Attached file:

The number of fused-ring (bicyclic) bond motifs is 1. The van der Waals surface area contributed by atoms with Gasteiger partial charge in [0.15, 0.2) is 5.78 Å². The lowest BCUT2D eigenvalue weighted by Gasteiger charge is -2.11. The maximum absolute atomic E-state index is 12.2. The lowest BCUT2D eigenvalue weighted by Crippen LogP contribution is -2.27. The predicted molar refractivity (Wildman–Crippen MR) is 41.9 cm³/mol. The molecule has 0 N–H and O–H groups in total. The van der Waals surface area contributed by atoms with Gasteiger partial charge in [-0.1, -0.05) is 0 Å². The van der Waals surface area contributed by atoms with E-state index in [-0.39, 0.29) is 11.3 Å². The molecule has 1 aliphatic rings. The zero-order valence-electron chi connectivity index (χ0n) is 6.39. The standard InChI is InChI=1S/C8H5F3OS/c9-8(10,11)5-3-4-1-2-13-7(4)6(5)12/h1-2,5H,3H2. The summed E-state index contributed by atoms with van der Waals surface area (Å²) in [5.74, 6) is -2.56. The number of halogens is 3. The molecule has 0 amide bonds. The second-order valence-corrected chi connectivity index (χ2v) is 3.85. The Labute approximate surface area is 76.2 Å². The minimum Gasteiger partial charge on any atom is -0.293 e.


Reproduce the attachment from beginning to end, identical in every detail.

The number of fused-ring (bicyclic) bond motifs is 1. The van der Waals surface area contributed by atoms with Gasteiger partial charge in [0.15, 0.2) is 5.78 Å². The lowest BCUT2D eigenvalue weighted by Gasteiger charge is -2.11. The maximum absolute atomic E-state index is 12.2. The lowest BCUT2D eigenvalue weighted by Crippen LogP contribution is -2.27. The predicted molar refractivity (Wildman–Crippen MR) is 41.9 cm³/mol. The molecule has 0 N–H and O–H groups in total. The van der Waals surface area contributed by atoms with Gasteiger partial charge in [-0.1, -0.05) is 0 Å². The van der Waals surface area contributed by atoms with E-state index in [-0.39, 0.29) is 11.3 Å². The molecule has 1 aliphatic rings. The zero-order valence-electron chi connectivity index (χ0n) is 6.39. The standard InChI is InChI=1S/C8H5F3OS/c9-8(10,11)5-3-4-1-2-13-7(4)6(5)12/h1-2,5H,3H2. The summed E-state index contributed by atoms with van der Waals surface area (Å²) in [5.74, 6) is -2.56. The number of halogens is 3. The molecule has 0 amide bonds. The second-order valence-corrected chi connectivity index (χ2v) is 3.85. The Labute approximate surface area is 76.2 Å². The minimum Gasteiger partial charge on any atom is -0.293 e.